When discussing the events recounted in the original ending of Mark’s Gospel (see 16:8), which does not include any appearances of the Risen Christ, Pope Benedict does not try to force a solution that the text does not support, but rather is willing to accept the enigma as a mystery we will not resolve on this side of heaven.
In every way, Pope Benedict in “Jesus of Nazareth: Holy Week” engages the Scriptures with honesty and forthrightness. He does not shy from controversy, nor from interpretations that might challenge his own preconceptions. He also takes seriously the context in which these texts were written — the life of the Church. As any true scholar would.
It would be a mistake to classify “Jesus of Nazareth: Holy Week” as an academic book, however. Although it is rich in scholarship, it is in many ways a pastoral book. Pope Benedict wants more than anything for every person to encounter Jesus Christ in a personal way. He does not read the Gospels primarily as a scholar, but as one who seeks intimate knowledge of their subject, Jesus Christ.
This deft pastoral touch can be seen throughout the work. When discussing Peter’s refusal to have Jesus wash his feet, Pope Benedict does not simply recount these events, but reminds us that throughout history, many Christians (and perhaps we too?) have been mortified by the image of a humble Jesus who lowers himself to serve us. But we must recognize that God’s power is not like the human conceptions of power; it finds its strength in self-donation.
The pope wants to release the power of the Scriptures into the world so that we might be transformed. These sacred texts, if approached properly, lead us into a life-changing encounter with Jesus Christ — an encounter that Pope Benedict is begging us to have.
The combination of scholarly and pastoral features makes “Jesus of Nazareth: Holy Week” a uniquely powerful book. But it is even more. It also represents the pope’s quest to gaze into the mysteries of God.
This second volume of “Jesus of Nazareth” concludes with the most important event that has ever occurred in human history. It is, in fact, the only “new” event to happen since the dawn of man: the resurrection of Jesus Christ from the dead. The Resurrection is like no other event, and more than any other event plunges us into the depths of the mysteries of God.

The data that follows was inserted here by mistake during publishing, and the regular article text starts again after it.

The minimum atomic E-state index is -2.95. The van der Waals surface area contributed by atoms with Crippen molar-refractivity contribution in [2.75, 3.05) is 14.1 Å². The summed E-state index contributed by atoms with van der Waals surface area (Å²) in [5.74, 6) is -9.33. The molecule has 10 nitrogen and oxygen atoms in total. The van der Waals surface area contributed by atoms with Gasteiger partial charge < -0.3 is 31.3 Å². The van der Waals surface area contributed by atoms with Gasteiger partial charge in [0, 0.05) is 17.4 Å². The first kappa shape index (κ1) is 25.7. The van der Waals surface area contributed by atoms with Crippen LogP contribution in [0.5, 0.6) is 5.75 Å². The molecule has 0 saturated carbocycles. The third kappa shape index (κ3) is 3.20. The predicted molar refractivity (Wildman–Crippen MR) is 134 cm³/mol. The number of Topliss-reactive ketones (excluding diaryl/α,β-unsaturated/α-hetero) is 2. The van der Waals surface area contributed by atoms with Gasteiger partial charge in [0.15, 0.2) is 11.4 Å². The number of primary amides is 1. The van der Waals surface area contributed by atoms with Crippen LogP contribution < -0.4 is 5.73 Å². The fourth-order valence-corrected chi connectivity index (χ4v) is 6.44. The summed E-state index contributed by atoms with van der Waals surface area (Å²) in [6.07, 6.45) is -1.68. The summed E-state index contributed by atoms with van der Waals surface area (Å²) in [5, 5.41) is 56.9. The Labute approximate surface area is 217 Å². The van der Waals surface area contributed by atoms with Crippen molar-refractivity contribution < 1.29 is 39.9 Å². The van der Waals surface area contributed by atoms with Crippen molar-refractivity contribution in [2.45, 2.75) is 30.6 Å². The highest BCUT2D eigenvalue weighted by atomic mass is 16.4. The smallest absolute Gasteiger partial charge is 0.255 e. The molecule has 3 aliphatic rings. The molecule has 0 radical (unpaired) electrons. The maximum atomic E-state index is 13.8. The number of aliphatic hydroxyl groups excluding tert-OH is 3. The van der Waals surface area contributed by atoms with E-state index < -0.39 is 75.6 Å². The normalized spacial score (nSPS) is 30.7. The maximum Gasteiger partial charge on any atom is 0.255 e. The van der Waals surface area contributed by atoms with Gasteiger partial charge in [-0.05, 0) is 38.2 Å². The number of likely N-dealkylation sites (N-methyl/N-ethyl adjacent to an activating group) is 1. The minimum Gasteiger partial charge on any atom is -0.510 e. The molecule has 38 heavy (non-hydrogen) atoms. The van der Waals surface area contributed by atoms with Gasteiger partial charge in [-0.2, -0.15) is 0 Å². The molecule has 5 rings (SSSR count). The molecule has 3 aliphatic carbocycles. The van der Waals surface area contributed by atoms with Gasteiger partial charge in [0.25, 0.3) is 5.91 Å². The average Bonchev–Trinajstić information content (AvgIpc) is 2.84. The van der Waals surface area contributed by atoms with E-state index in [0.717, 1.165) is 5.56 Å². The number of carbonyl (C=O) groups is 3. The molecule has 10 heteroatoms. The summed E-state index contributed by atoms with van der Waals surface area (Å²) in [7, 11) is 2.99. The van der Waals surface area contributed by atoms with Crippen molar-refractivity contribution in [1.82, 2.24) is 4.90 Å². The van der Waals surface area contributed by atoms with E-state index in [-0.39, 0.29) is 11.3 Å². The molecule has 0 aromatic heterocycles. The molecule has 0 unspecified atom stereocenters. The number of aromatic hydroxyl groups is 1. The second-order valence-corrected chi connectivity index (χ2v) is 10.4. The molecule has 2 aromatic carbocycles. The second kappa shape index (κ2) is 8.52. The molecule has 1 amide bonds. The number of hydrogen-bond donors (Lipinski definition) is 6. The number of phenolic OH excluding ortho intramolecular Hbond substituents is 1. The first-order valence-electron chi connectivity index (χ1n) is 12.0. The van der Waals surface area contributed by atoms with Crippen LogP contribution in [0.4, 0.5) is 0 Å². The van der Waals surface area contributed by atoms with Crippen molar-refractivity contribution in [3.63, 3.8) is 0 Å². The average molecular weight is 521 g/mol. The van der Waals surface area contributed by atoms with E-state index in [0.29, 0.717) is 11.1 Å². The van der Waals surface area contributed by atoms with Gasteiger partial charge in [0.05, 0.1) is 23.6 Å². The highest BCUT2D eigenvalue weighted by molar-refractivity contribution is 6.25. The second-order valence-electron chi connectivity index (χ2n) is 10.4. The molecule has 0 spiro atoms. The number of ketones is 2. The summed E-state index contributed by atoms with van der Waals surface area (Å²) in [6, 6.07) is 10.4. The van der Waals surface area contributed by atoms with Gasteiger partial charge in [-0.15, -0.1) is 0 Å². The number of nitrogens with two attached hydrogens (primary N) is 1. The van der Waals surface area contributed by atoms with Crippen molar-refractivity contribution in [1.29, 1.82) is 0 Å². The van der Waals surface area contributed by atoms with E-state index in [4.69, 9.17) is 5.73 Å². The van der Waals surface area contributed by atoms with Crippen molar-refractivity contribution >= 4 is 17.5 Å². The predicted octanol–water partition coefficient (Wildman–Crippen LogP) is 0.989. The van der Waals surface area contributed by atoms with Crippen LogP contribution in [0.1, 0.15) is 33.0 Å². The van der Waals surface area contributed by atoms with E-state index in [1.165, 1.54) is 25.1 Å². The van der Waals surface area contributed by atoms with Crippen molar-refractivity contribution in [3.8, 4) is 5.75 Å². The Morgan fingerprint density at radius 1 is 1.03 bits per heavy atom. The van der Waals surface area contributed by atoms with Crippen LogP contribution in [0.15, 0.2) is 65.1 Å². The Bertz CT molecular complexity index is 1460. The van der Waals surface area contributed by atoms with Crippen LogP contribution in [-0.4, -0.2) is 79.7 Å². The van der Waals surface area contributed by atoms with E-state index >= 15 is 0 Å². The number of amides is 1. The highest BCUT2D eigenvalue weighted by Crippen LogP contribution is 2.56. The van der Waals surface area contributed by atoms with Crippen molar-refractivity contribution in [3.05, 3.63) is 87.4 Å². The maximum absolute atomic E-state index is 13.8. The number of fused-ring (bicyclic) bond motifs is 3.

The Resurrection was no mere resuscitation of a dead corpse, but was instead the entry of Jesus Christ into a new form of living — a new form that we too will one day be able to share. In his chapter on the Resurrection Pope Benedict reveals the mystical side of his personality — he goes beyond a mere apologetic defense of the historicity of the Resurrection to delve deeply into what this event entailed in the life of Jesus and what it means for mankind’s destiny. The pope, like the Gospel writers, recognizes that human words fail to do justice to the Resurrection, and so he approaches the mystery in contemplation and reverence. By doing so, he reminds his readers that Christianity is ultimately a religion of mysteries before which each follower of Christ must humbly bow.
The “Jesus of Nazareth” series can be considered Pope Benedict’s opus. He combines his immense intellect and decades of scholarly work with his pastoral heart and mystical insights to give us a loving and full presentation of the figure of Jesus Christ — a figure with whom we all are called to have a life-changing encounter.
Eric Sammons writes from Maryland.
Pope forgives Jews? (sidebar)
Many Catholics scratched their heads at the furor surrounding the release of excerpts of the pontiff’s new book, like this report from The Associated Press: “Pope Benedict XVI has made a sweeping exoneration of the Jewish people for the death of Jesus Christ.” In doing so, the pope was “tackling one of the most controversial issues in Christianity.”
The idea that the Jewish people are collectively responsible for the death of Jesus was put to bed definitively decades ago in the Second Vatican Council, so why is this presented as “news”?
That being said, there is something significant in the pope’s comments about the death of Jesus that many mainstream pundits missed. In combating the fallacy of an anti-Semitic reading of the death of Jesus, Pope Benedict points out the Jewishness of Jesus himself and his followers. But then he goes further into the mystery of Christ’s crucifixion. In interpreting the famous passage from Matthew in which the Jewish leaders cry out, “His blood be on us and on our children!”, Pope Benedict reminds the reader that “Jesus’ blood speaks a different language from the blood of Abel.”
The blood of Jesus is not a vengeful blood, looking for someone to blame and upon whom to take revenge. Instead the blood of Jesus is that of redemption and salvation. It is through the blood of Jesus that each one of us is saved. Thus no one should look to another as the one who killed Christ. For in truth, we are all responsible for the death of Jesus.